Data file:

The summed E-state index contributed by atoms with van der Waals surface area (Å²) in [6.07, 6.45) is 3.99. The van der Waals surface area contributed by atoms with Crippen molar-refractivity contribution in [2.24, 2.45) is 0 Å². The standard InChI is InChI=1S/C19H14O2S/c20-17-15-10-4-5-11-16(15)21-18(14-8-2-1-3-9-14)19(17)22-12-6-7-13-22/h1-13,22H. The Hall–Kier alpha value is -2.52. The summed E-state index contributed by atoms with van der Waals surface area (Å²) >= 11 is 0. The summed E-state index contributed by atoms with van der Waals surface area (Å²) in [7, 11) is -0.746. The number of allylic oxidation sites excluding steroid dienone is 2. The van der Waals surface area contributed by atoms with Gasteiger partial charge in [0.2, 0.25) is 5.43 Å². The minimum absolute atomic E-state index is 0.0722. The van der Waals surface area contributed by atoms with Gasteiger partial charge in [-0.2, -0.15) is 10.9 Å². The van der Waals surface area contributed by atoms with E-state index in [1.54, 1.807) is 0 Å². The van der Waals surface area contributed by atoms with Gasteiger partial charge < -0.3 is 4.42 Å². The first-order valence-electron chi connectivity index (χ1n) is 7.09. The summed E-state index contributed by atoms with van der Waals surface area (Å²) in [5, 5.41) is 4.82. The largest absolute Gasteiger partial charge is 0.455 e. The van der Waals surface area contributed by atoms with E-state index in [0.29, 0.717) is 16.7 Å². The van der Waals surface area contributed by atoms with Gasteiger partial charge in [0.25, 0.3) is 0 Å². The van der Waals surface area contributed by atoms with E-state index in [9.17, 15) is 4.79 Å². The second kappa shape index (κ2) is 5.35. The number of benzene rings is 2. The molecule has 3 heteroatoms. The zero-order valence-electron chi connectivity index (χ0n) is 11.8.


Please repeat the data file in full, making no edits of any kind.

The summed E-state index contributed by atoms with van der Waals surface area (Å²) in [6.07, 6.45) is 3.99. The van der Waals surface area contributed by atoms with Crippen molar-refractivity contribution in [2.24, 2.45) is 0 Å². The standard InChI is InChI=1S/C19H14O2S/c20-17-15-10-4-5-11-16(15)21-18(14-8-2-1-3-9-14)19(17)22-12-6-7-13-22/h1-13,22H. The Hall–Kier alpha value is -2.52. The summed E-state index contributed by atoms with van der Waals surface area (Å²) >= 11 is 0. The summed E-state index contributed by atoms with van der Waals surface area (Å²) in [7, 11) is -0.746. The number of allylic oxidation sites excluding steroid dienone is 2. The van der Waals surface area contributed by atoms with Gasteiger partial charge in [0.2, 0.25) is 5.43 Å². The minimum absolute atomic E-state index is 0.0722. The van der Waals surface area contributed by atoms with Gasteiger partial charge in [-0.2, -0.15) is 10.9 Å². The van der Waals surface area contributed by atoms with E-state index in [1.54, 1.807) is 0 Å². The van der Waals surface area contributed by atoms with Gasteiger partial charge < -0.3 is 4.42 Å². The first-order valence-electron chi connectivity index (χ1n) is 7.09. The summed E-state index contributed by atoms with van der Waals surface area (Å²) in [5, 5.41) is 4.82. The largest absolute Gasteiger partial charge is 0.455 e. The van der Waals surface area contributed by atoms with E-state index in [0.29, 0.717) is 16.7 Å². The van der Waals surface area contributed by atoms with Gasteiger partial charge in [0.25, 0.3) is 0 Å². The van der Waals surface area contributed by atoms with E-state index in [9.17, 15) is 4.79 Å². The second kappa shape index (κ2) is 5.35. The number of benzene rings is 2. The molecule has 3 heteroatoms. The zero-order valence-electron chi connectivity index (χ0n) is 11.8.